06/09/2015 11:25 EDT | Updated 06/10/2015 01:59 EDT

Elizabeth May Urges Senate To Delay Bill C-51 Vote

Elizabeth May thinks Canadian senators are in no place to cast judgment on the Harper government's anti-terror bill when so many are facing questions about their expenses.

The Green party leader released a statement Monday calling on the upper chamber to delay its third reading vote on Bill C-51, scheduled for Tuesday — the very day Auditor General Michael Ferguson's scathing report on Senate expenses will be released.

UPDATE: The Senate voted Tuesday to pass C-51, by a vote of 44-28.

Leaked details of the audit show the spending of some 30 senators has been flagged with nine files already sent to the RCMP. One such file belongs to Quebec Senator Pierre-Hugues Boisvenu, who resigned from the Conservative caucus last week amid allegations he misspent more than $61,000.

Boisvenu, who denies wrongdoing, is the seconder of Bill C-51 in the Senate.

All of this doesn't sit well with May, who has opposed the controversial piece of legislation from the outset.

"If, on the same day that we learn the details of the Senate's culture is misusing public funds, the Senate votes for a bill as massive and controversial as C-51, the harm to the Senate's reputation would be irreparable," she said in the statement.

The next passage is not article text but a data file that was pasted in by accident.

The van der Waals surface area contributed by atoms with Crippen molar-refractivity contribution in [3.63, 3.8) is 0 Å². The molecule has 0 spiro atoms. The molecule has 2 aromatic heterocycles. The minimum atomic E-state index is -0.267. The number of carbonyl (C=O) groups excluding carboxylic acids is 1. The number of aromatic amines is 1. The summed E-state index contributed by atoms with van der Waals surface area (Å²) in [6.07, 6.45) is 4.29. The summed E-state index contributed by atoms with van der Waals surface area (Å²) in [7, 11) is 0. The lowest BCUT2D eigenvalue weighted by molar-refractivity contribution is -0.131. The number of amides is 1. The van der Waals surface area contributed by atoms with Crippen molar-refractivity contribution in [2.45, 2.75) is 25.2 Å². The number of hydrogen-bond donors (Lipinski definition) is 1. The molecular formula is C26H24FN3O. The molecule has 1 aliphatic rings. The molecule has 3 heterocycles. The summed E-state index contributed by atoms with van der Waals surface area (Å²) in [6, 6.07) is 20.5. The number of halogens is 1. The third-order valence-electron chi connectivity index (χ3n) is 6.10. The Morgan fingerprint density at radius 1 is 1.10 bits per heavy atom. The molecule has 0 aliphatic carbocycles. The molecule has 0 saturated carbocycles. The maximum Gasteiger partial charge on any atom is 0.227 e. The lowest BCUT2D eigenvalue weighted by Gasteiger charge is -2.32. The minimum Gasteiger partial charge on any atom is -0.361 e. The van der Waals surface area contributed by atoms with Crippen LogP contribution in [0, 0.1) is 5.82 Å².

"An institution that votes on a bill to violate the basic principles of our society on the same day that they are found to have routinely misused public funds is one that cares very little for its own credibility."

May ended her statement by saying that while she wants senators to completely reject Bill C-51, they must, "at the very least," delay the vote.

Bill C-51 expected to pass in the Senate, but some Liberal senators have already announced that they will vote against the legislation.

Liberal Senate Leader James Cowan told The Huffington Post Canada last month that the bill "goes over the top." On Monday, Cowan repaid $10,000 in expenses flagged by the audit but maintains he did nothing wrong.

C-51 gives the Canadian Security Intelligence Service enhanced power to actively thwart terror plots, broadens no-fly list powers, and increases the exchange of federal security information. It also creates a new criminal offence of the act of encouraging someone to carry out an attack.

The bill also makes it easier for the RCMP to obtain a peace bond to restrict the movements of suspects and extend the amount of time they can be kept in preventative detention.

C-51 passed third reading in the House of Commons last month by a vote of 183 to 96. Liberal MPs joined Tories in supporting the bill, while New Democrats and Greens voted against it.

Bill C-51 has been denounced by the federal privacy commissioner, the Canadian Bar Association, civil libertarian, First Nations groups, and environmental organizations.

With files from The Canadian Press, previous files



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